Fourth wall? What fourth wall?
"You may not see my face, but you may know my name. My name is Death."
She leads him to the isolated street she has set up, and continues to taunt him as he continues to hunt for her.
"You are a born survivor. I am a born killer. We were made for each other."
He survives a hail of bullets from a machine gun and falling through a trapdoor above a pit full of spikes. "Incidentally, they're electrified."
He gets out into a room mined to explode in 90 seconds (she's good enough to warn him of this). He climbs along a pipe to avoid touching the floor. The pipe sizzles. "That's the hotline. Or had you noticed?"
He swings into a room full of poisoned candles that explode if they're blown out. Shut in by steel doors, he begins to choke. But his solution is as ingenious as this trap is ludicrous. He sets up enough of the candles by a door to blast his way through when they're extinguished.
Wearing a spiked German WW1 helmet - white, like all her clothing - she chucks grenades at him while shouting "Whee!"
He tries to get out by driving a digger, but the grenades disable it and she finishes it off with an anti-tank missile. "Bye bye lover."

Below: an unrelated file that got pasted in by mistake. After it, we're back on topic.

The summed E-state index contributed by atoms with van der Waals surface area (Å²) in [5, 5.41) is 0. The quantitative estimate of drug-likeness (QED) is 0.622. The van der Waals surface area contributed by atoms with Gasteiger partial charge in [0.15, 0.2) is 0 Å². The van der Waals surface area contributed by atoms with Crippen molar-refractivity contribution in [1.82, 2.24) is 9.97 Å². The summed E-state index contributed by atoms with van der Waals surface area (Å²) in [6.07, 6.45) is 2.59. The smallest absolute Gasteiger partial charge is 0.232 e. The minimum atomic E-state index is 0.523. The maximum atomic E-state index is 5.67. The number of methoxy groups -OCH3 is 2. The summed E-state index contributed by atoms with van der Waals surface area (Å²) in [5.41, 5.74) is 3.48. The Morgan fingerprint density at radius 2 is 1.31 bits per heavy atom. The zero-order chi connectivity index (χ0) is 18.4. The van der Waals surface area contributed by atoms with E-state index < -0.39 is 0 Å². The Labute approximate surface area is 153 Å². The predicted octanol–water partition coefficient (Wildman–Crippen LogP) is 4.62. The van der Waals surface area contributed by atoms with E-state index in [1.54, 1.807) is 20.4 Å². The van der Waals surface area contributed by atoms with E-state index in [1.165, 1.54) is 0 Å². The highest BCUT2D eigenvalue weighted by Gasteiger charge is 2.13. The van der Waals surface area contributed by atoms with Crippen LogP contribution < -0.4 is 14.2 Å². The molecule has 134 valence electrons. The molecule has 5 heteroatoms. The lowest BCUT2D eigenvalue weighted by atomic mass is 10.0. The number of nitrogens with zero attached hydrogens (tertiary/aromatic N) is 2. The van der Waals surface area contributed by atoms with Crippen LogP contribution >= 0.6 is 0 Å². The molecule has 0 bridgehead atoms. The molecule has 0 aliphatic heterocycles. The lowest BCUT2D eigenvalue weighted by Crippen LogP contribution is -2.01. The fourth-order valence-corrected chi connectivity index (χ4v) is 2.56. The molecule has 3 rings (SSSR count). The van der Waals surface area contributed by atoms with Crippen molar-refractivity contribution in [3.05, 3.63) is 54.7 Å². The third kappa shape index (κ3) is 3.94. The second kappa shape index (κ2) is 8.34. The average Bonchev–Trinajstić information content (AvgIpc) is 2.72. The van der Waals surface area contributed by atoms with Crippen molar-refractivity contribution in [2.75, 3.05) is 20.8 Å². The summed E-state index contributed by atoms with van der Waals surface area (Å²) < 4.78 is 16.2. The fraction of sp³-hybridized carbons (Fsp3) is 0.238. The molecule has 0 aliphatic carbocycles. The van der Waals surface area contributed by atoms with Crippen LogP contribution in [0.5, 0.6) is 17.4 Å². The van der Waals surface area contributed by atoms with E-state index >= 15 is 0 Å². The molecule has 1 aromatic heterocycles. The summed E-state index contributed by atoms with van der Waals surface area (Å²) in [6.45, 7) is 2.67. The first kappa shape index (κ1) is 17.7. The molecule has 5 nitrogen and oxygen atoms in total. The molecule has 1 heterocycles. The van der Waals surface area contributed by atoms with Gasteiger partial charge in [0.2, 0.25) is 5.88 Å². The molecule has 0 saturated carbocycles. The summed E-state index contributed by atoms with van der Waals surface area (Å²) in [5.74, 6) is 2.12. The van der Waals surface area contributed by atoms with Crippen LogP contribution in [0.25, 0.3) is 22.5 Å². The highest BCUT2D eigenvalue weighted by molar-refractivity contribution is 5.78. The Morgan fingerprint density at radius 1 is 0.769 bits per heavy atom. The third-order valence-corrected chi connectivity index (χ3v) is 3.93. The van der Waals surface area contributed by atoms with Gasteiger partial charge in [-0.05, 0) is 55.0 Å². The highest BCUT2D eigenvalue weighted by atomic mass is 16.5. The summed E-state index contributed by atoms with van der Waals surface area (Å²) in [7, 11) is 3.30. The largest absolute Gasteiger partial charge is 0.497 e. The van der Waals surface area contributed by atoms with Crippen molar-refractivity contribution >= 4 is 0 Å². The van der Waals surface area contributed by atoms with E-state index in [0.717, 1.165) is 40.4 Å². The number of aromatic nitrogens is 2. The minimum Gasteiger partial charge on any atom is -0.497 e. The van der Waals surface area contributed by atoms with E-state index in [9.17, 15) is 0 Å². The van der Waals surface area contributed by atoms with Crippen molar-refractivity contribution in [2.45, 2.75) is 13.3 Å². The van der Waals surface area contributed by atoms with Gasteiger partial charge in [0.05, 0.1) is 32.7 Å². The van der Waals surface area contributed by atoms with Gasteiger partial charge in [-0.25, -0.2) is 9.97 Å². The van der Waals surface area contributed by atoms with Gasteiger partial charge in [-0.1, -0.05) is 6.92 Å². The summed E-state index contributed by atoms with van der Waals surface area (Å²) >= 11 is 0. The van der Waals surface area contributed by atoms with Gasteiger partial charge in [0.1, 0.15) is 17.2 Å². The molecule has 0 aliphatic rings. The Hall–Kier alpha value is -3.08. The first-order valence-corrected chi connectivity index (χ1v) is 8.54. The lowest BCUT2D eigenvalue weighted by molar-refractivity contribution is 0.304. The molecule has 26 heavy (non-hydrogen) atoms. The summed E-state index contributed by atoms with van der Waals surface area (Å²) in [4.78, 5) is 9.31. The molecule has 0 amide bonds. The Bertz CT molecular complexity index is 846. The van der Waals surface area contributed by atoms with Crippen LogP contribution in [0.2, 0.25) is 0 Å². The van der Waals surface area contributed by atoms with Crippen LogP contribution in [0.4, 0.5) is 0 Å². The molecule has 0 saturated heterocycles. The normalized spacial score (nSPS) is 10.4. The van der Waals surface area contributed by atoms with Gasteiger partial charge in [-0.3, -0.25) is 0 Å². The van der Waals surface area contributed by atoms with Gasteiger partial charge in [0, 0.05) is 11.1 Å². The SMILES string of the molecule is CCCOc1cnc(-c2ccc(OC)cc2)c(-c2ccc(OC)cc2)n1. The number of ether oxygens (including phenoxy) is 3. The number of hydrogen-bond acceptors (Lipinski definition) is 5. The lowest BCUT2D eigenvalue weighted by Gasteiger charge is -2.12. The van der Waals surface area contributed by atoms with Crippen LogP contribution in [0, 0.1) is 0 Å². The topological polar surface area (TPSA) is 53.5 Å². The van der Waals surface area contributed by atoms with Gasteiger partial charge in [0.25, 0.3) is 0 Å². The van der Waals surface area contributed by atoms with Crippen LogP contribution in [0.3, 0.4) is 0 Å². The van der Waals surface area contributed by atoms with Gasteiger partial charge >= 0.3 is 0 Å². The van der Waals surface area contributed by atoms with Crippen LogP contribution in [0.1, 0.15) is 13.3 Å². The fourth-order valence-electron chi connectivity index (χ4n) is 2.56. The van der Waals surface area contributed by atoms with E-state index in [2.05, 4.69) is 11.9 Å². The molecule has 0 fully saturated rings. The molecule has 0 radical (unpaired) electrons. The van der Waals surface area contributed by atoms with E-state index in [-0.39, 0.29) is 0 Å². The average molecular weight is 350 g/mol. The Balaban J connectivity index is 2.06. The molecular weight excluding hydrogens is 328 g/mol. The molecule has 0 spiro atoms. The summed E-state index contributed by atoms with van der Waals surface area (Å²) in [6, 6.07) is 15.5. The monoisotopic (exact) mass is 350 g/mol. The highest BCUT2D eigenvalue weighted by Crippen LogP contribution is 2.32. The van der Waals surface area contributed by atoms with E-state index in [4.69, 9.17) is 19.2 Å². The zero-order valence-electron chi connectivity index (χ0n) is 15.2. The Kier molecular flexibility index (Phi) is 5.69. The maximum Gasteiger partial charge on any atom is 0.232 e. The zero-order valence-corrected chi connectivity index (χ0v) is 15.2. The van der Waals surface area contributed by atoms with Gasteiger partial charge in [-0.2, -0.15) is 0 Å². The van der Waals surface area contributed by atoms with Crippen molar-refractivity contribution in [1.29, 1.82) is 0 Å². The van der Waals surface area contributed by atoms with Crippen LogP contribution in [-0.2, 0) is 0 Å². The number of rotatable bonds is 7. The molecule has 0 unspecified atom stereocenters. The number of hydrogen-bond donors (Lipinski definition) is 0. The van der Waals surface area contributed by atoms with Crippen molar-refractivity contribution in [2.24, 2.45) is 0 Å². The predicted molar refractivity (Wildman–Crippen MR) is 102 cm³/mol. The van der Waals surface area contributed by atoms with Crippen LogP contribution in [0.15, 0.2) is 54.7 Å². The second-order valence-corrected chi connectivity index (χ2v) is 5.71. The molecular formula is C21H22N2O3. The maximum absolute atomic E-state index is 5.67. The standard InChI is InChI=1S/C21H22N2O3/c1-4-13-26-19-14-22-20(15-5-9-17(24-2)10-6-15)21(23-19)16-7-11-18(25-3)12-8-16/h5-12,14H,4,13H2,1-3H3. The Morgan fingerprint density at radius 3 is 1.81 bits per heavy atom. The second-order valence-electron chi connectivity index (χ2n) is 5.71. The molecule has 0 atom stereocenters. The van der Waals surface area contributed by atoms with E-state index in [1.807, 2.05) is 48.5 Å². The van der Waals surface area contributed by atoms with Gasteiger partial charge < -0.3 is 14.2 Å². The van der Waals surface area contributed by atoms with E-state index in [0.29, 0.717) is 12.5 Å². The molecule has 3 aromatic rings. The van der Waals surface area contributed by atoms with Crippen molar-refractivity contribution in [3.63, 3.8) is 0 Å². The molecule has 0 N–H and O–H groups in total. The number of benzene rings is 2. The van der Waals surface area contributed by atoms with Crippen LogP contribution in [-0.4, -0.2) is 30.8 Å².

Thinking him dead she departs by helicopter. But guess who is clinging to the underside?
This episode has so far carried off its absurd plot with immense charm, and I love the music that accompanies it and lends the whole thing a surreal atmosphere. But after this point the best part of the episode is over and the ending is something of a rushed disappointment by comparison.
Number 6 is brought to the villain's lair, inside a lighthouse where a man with a literal Napoleon Complex (Professor Schnipps, played by Kenneth Griffith) plots a plot lifted from Moonraker (the book, not the film) - to destroy London with a big rocket. And aside from his mad daughter he is assisted by a parade of Irish, Scottish and Welsh stereotypes who bumble about until they kill themselves with guns Number 6 had rigged to backfire.